The Refugee Act set the cap of refugee admissions at 50,000 but also created a mechanism that empowered the President to set refugee admission totals at the beginning of each fiscal year. Specifically, the law authorized the President to exceed this limit “if, at the beginning of a fiscal year and after appropriate consultation, he determines it to be for humanitarian purposes.” It defined “appropriate consultation” as:
[Personal] discussions by Cabinet-level representatives of the President with members of [the Judiciary Committees of the House and Senate] to review the refugee situation or emergency refugee situation, to project the extent of possible United States participation therein, to discuss the reasons for believing that the proposed refugee admission is in the national interest, and to provide such members with information that shall include: (1) a description of the nature of the refugee situation; (2) a description of the number and allocation of of refugees to be admitted, and an analysis of conditions within their home countries; (3) an analysis of the anticipated social, economic, and demographic impact of their admission to the United States; (4) a description of the proposed resettlement plans, including estimated costs involved; (5) a description of the extent to which other countries will admit and assist in such refugee resettlement; (6) an analysis of the impact of United States participation in the resettlement of such refugees on United States foreign policy; and (7) any other appropriate information.Refugee Act of 1980
At the height of the aftermath of the Vietnam crisis, refuge admissions into the U.S. reached approximately 200,000. Over the next three decades, admissions ranged from 40,000 to 130,000. See The Refugee Act of 1980: A Forlorn Anniversary – Lawfare (lawfareblog.com).
The Federal Refugee Resettlement Program
The Refugee Act of 1980 also created The Federal Refugee Resettlement Program, which aims to assist refugees with effective resettlement and economic self-sufficiency as soon as they arrive in the U.S. See The Refugee Act | The Administration for Children and Families (hhs.gov).
According to the Office of Refugee Resettlement, the Department of Homeland Security (DHS), Department of State, and Department of Health and Human Services together implement the program as follows:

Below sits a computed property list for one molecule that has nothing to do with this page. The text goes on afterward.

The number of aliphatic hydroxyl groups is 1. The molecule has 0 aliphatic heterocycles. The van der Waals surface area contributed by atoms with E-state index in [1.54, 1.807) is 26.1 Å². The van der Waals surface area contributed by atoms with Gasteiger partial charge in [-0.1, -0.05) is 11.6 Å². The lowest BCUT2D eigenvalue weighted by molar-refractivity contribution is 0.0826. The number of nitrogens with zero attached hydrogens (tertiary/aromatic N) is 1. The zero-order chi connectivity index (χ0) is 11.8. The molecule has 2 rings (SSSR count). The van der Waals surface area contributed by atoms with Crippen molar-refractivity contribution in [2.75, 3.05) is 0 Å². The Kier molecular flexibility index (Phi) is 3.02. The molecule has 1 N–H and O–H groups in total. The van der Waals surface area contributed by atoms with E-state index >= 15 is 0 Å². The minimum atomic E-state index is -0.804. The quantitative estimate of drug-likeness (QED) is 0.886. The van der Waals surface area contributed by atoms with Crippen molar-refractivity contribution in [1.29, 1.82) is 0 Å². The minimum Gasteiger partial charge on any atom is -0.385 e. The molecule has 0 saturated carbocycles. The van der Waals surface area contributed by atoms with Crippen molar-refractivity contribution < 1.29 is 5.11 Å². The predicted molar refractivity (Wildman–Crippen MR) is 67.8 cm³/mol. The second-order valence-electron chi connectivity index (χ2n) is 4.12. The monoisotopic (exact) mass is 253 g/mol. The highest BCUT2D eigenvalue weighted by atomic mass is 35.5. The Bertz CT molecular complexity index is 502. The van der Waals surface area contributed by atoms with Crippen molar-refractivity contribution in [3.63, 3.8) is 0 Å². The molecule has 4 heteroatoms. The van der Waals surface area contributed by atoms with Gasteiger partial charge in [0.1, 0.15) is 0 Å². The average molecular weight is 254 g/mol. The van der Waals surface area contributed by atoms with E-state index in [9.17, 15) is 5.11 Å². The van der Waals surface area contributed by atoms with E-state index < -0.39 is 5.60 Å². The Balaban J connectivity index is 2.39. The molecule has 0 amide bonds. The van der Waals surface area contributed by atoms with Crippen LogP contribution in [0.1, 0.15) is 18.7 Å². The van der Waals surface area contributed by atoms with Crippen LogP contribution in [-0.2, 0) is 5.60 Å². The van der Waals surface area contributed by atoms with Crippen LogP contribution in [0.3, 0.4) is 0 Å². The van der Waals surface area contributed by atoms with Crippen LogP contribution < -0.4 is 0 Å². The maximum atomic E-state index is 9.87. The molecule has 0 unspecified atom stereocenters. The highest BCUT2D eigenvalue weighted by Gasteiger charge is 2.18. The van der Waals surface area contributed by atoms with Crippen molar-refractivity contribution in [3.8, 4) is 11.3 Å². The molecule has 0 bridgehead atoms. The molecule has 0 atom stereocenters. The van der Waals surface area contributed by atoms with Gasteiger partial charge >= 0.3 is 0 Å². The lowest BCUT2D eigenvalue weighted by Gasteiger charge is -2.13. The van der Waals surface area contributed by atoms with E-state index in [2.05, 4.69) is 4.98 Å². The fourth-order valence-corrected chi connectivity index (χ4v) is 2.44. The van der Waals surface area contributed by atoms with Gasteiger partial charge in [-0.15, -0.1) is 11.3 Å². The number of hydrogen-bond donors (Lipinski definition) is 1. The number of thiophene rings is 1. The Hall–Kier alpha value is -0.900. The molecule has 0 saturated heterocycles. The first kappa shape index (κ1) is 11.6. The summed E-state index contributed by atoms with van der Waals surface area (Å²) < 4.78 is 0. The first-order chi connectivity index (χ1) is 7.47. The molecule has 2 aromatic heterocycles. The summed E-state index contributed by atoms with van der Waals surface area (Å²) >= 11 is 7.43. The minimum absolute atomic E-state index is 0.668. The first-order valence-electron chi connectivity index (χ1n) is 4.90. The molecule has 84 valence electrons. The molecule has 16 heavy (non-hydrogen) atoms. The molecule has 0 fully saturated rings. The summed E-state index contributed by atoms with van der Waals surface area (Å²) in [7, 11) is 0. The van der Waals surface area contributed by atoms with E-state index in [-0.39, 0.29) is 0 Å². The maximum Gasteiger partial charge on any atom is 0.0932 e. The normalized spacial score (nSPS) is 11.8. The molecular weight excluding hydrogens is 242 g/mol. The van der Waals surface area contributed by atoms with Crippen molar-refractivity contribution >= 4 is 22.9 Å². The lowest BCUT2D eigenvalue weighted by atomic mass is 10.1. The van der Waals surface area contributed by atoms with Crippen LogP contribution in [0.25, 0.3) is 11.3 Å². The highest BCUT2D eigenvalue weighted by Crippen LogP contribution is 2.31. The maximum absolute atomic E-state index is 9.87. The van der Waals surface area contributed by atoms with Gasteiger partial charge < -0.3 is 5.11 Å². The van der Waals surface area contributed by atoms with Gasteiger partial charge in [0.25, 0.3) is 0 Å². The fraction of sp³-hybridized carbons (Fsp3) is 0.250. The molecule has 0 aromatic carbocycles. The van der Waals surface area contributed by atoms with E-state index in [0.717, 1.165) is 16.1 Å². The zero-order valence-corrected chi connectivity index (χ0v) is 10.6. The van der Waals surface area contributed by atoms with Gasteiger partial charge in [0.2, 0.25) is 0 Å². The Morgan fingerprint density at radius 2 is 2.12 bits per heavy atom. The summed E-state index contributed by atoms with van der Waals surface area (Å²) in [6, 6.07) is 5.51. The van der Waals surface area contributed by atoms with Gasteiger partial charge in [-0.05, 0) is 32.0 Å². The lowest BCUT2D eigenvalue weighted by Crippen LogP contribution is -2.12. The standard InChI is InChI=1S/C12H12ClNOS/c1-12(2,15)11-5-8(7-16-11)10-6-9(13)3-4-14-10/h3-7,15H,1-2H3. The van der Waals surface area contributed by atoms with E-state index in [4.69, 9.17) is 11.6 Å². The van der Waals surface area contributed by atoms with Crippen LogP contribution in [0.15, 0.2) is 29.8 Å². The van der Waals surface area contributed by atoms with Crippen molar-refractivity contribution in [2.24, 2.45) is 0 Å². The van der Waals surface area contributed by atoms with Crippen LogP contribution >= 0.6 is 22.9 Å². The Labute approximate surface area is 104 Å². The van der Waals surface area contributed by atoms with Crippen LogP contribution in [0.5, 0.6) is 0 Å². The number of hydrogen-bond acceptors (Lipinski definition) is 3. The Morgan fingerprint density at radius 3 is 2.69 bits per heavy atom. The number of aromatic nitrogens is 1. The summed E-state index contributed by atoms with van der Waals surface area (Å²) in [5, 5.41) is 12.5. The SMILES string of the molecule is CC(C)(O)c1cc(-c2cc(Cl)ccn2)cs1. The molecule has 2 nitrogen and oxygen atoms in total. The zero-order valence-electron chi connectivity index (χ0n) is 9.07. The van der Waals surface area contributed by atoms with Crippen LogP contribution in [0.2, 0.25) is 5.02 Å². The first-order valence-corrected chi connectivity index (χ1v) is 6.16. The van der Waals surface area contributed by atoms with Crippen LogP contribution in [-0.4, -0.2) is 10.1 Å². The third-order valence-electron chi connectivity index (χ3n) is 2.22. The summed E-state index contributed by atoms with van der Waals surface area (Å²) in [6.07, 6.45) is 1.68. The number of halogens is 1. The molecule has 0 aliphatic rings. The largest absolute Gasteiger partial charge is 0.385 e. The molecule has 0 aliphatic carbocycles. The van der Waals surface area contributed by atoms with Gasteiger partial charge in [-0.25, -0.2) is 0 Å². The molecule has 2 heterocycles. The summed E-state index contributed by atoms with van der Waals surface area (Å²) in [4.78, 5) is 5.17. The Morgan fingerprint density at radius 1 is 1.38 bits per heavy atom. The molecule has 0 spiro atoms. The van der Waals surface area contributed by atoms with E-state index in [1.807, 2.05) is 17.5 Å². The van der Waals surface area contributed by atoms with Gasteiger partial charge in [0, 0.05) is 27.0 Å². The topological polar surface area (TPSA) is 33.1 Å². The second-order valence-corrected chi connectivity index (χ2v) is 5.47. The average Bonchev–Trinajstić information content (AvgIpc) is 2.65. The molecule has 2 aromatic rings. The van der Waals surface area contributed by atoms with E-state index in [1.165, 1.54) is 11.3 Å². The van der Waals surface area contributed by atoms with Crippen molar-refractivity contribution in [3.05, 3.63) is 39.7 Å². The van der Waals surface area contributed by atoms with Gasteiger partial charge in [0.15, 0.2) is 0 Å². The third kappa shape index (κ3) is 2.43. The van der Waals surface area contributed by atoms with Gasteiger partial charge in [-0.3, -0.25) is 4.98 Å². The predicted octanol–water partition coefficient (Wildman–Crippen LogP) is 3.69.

Once the United Nations and U.S. embassies refer refugee cases for resettlement consideration, U.S. Citizenship and Immigration Services (USCIS) Visit disclaimer page officers at DHS conduct individual interviews and clearances, and final determinations for admission.
The State Department’s Bureau for Population, Refugees and Migration (PRM) Visit disclaimer page coordinates admissions and allocations to specific cities and resettlement agencies, in conjunction with nine national voluntary agencies that oversee a network of some 250 affiliates in 49 states plus the District of Columbia through the Reception & Placement Program Visit disclaimer page. When refugees arrive at their destination, these local affiliates greet them at the airport, help them with housing and access to other resources.
From the date of arrival, the Office of Refugee Resettlement (ORR) at HHS provides short-term cash and medical assistance to new arrivals, as well as case management services, English as a Foreign Language classes, and job readiness and employment services — all designed to facilitate refugees’ successful transition in the U.S., and help them to attain self-sufficiency.
ORR supports additional programs to serve all eligible populations beyond the first eight months post-arrival, including micro-enterprise development, ethnic community self help, agricultural partnerships, and services for survivors of torture.Source: Office of Refugee Resettlement
Image Source: Office of Refugee Resettlemen
Table of Authorities
- Immigration and Naturalization Service v. Cardoza-Fonseca, 480 U.S. 421 (1987)
- Marincas v. Lewis, 92 F.3d 195 (3d Cir. 1996)
- Anastasia Brown and Todd Scribner, Unfulfilled Promises, Future Possibilities: The Refugee Resettlement System in the United States, 2 J. Migration and Hum. Security, No. 2, 101, 101 (2014)
- The Refugee Act of 1980: A Forlorn Anniversary – Lawfare (lawfareblog.com)
- The Refugee Act | The Administration for Children and Families (hhs.gov)